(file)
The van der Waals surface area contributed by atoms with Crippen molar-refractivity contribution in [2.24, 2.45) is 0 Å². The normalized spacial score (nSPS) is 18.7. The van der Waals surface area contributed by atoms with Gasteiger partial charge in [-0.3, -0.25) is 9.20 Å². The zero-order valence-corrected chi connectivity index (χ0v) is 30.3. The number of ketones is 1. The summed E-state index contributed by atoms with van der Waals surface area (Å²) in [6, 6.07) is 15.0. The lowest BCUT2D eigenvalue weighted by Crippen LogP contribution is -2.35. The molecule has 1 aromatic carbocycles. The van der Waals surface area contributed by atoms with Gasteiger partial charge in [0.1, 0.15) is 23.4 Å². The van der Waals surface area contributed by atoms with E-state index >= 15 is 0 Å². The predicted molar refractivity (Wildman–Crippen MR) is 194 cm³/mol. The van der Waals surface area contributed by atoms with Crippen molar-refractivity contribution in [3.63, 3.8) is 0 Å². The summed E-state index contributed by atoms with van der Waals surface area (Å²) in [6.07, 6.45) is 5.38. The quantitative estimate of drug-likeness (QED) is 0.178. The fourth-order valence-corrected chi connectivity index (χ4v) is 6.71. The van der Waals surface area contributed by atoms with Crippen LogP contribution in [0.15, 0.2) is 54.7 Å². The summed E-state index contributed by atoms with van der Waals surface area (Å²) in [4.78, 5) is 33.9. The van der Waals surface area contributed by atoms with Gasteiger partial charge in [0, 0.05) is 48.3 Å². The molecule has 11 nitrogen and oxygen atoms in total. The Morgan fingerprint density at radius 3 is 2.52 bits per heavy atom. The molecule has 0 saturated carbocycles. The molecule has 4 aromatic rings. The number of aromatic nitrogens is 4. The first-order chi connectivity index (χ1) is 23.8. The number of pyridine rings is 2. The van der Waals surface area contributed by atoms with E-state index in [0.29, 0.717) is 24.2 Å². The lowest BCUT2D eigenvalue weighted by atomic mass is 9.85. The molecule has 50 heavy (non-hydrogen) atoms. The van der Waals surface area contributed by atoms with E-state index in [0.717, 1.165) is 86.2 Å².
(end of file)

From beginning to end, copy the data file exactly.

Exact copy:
The van der Waals surface area contributed by atoms with Crippen molar-refractivity contribution in [2.24, 2.45) is 0 Å². The normalized spacial score (nSPS) is 18.7. The van der Waals surface area contributed by atoms with Gasteiger partial charge in [-0.3, -0.25) is 9.20 Å². The zero-order valence-corrected chi connectivity index (χ0v) is 30.3. The number of ketones is 1. The summed E-state index contributed by atoms with van der Waals surface area (Å²) in [6, 6.07) is 15.0. The lowest BCUT2D eigenvalue weighted by Crippen LogP contribution is -2.35. The molecule has 1 aromatic carbocycles. The van der Waals surface area contributed by atoms with Gasteiger partial charge in [0.1, 0.15) is 23.4 Å². The van der Waals surface area contributed by atoms with E-state index >= 15 is 0 Å². The predicted molar refractivity (Wildman–Crippen MR) is 194 cm³/mol. The van der Waals surface area contributed by atoms with Crippen molar-refractivity contribution in [3.63, 3.8) is 0 Å². The summed E-state index contributed by atoms with van der Waals surface area (Å²) in [6.07, 6.45) is 5.38. The quantitative estimate of drug-likeness (QED) is 0.178. The fourth-order valence-corrected chi connectivity index (χ4v) is 6.71. The van der Waals surface area contributed by atoms with Crippen LogP contribution in [0.15, 0.2) is 54.7 Å². The summed E-state index contributed by atoms with van der Waals surface area (Å²) in [4.78, 5) is 33.9. The van der Waals surface area contributed by atoms with Gasteiger partial charge in [0, 0.05) is 48.3 Å². The molecule has 11 nitrogen and oxygen atoms in total. The Morgan fingerprint density at radius 3 is 2.52 bits per heavy atom. The molecule has 0 saturated carbocycles. The molecule has 4 aromatic rings. The number of aromatic nitrogens is 4. The first-order chi connectivity index (χ1) is 23.8. The number of pyridine rings is 2. The van der Waals surface area contributed by atoms with E-state index in [0.29, 0.717) is 24.2 Å². The lowest BCUT2D eigenvalue weighted by atomic mass is 9.85. The molecule has 50 heavy (non-hydrogen) atoms. The van der Waals surface area contributed by atoms with E-state index in [0.717, 1.165) is 86.2 Å².